2022 Public Sector Salary disclosure findings for Kingston and area – Part 1
Each year, public sector employers in Ontario are required to disclose the salaries of those employees who make $100,000 or more annually.
Established in 1996, the provincial Public Sector Salary Disclosure Act aims to “make Ontario’s public sector more accountable to taxpayers” and requires organizations that receive public funding from the province to make available the names, positions, salaries, and taxable benefits of employees paid $100,000 or more in the previous calendar year, according to the Province of Ontario. The listings – often referred to as the “Sunshine List” – must be made public by March 31 each year, and apply (but are not limited) to organizations such as:
- Crown agencies
- Government of Ontario agencies
- Boards of Public Health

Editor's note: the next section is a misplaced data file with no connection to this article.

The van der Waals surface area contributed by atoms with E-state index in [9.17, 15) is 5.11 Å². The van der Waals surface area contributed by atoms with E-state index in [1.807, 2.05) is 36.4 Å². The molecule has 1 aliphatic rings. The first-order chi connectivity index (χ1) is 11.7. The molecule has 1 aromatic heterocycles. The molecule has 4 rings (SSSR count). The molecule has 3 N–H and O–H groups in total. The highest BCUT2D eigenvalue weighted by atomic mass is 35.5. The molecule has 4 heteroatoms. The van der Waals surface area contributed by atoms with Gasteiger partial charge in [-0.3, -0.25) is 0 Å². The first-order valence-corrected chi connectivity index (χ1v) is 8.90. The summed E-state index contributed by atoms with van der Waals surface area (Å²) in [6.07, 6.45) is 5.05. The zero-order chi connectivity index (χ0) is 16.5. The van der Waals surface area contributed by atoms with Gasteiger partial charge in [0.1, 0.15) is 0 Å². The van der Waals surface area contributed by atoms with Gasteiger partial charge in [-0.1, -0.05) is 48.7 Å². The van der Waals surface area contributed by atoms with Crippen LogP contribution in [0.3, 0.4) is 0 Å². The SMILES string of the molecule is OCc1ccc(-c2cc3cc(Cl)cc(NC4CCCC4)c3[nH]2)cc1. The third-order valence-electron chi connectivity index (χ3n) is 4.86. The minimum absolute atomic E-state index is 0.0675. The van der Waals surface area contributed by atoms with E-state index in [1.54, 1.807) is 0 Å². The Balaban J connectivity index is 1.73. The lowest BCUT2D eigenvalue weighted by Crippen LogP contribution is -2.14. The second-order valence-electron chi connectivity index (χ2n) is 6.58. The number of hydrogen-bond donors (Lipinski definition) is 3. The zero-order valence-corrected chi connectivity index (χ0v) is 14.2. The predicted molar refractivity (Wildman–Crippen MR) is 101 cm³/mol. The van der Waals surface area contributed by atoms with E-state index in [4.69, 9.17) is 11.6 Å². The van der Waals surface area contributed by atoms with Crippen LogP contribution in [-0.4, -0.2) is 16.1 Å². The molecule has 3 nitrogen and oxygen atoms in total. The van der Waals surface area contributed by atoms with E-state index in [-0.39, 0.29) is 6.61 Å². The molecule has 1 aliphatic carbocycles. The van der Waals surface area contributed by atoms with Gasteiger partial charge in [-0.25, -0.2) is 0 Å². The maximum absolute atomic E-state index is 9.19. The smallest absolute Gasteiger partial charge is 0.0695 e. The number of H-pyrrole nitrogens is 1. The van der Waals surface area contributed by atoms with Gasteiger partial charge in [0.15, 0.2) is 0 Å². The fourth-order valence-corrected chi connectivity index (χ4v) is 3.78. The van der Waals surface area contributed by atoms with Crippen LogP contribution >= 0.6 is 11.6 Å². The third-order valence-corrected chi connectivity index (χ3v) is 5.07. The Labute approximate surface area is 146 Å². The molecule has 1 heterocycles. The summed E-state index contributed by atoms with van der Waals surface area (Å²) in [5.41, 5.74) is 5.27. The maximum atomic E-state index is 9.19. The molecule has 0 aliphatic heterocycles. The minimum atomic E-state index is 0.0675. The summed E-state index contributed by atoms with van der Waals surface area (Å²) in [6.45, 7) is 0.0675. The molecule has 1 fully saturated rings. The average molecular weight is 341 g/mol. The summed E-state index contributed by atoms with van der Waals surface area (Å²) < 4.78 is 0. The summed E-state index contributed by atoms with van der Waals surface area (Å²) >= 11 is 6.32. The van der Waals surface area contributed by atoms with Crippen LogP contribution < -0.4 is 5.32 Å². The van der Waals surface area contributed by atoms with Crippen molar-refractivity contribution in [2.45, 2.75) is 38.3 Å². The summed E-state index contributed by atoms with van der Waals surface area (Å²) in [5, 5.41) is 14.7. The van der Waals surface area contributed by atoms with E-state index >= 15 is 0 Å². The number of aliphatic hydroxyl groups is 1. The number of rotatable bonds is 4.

- School boards
- Universities and colleges
More information on the Public Sector Salary Disclosure Act from the Government of Ontario can be found here.
Since the Act was established, it has not accounted for the rate of inflation and, as such, Kingstonist has established a $170,000 benchmark for the salaries listed in this article. Not having reviewed the Public Sector Salary Disclosures for 2021, we have included information on that data in this article. For our coverage of information on the 2020 disclosures locally, click here.
By and large, Queen’s University has more employees on the list annually than any other organization or corporation in the Kingston area. For 2022, over 200 City of Kingston employees were named to the list for 2022, on par with the number of City employees on the list for 2021, but significantly lower than the over 400 City employees on the list for 2020. And, notably, a number of Kingston Police and KHSC employee salaries remained the same or were decreased.
In an attempt to present this information in a digestible format, we’ve broken down the Kingston and area information by employer below. It should be noted that the salaries for those employed at the Royal Military College of Canada (RMC) and Canadian Forces Base (CFB) Kingston are not included, as those are federal entities. Additionally, the following organizations are not listed for the 2021 or 2022 disclosure lists:
- The United Way of Kingston, Frontenac, Lennox and Addington